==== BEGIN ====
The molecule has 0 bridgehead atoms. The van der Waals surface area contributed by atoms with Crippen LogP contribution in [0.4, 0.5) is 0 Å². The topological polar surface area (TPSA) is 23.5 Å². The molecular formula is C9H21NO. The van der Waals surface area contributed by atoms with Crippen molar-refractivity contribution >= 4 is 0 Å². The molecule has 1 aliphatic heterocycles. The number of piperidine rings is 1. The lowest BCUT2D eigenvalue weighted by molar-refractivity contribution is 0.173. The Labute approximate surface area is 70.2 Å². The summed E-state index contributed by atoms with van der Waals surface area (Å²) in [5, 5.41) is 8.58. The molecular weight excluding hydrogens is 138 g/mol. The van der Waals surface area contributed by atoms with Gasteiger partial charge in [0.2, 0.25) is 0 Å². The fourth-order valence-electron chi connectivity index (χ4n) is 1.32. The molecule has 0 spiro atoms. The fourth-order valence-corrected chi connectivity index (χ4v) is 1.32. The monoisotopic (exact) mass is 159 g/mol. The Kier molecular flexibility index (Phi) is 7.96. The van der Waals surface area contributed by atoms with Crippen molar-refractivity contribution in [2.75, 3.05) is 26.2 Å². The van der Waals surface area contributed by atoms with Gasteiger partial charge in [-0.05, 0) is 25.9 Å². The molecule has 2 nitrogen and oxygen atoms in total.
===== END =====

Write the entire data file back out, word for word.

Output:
The molecule has 0 bridgehead atoms. The van der Waals surface area contributed by atoms with Crippen LogP contribution in [0.4, 0.5) is 0 Å². The topological polar surface area (TPSA) is 23.5 Å². The molecular formula is C9H21NO. The van der Waals surface area contributed by atoms with Crippen molar-refractivity contribution >= 4 is 0 Å². The molecule has 1 aliphatic heterocycles. The number of piperidine rings is 1. The lowest BCUT2D eigenvalue weighted by molar-refractivity contribution is 0.173. The Labute approximate surface area is 70.2 Å². The summed E-state index contributed by atoms with van der Waals surface area (Å²) in [5, 5.41) is 8.58. The molecular weight excluding hydrogens is 138 g/mol. The van der Waals surface area contributed by atoms with Gasteiger partial charge in [0.2, 0.25) is 0 Å². The fourth-order valence-electron chi connectivity index (χ4n) is 1.32. The molecule has 0 spiro atoms. The fourth-order valence-corrected chi connectivity index (χ4v) is 1.32. The monoisotopic (exact) mass is 159 g/mol. The Kier molecular flexibility index (Phi) is 7.96. The van der Waals surface area contributed by atoms with Crippen molar-refractivity contribution in [2.75, 3.05) is 26.2 Å². The van der Waals surface area contributed by atoms with Gasteiger partial charge in [-0.05, 0) is 25.9 Å². The molecule has 2 nitrogen and oxygen atoms in total.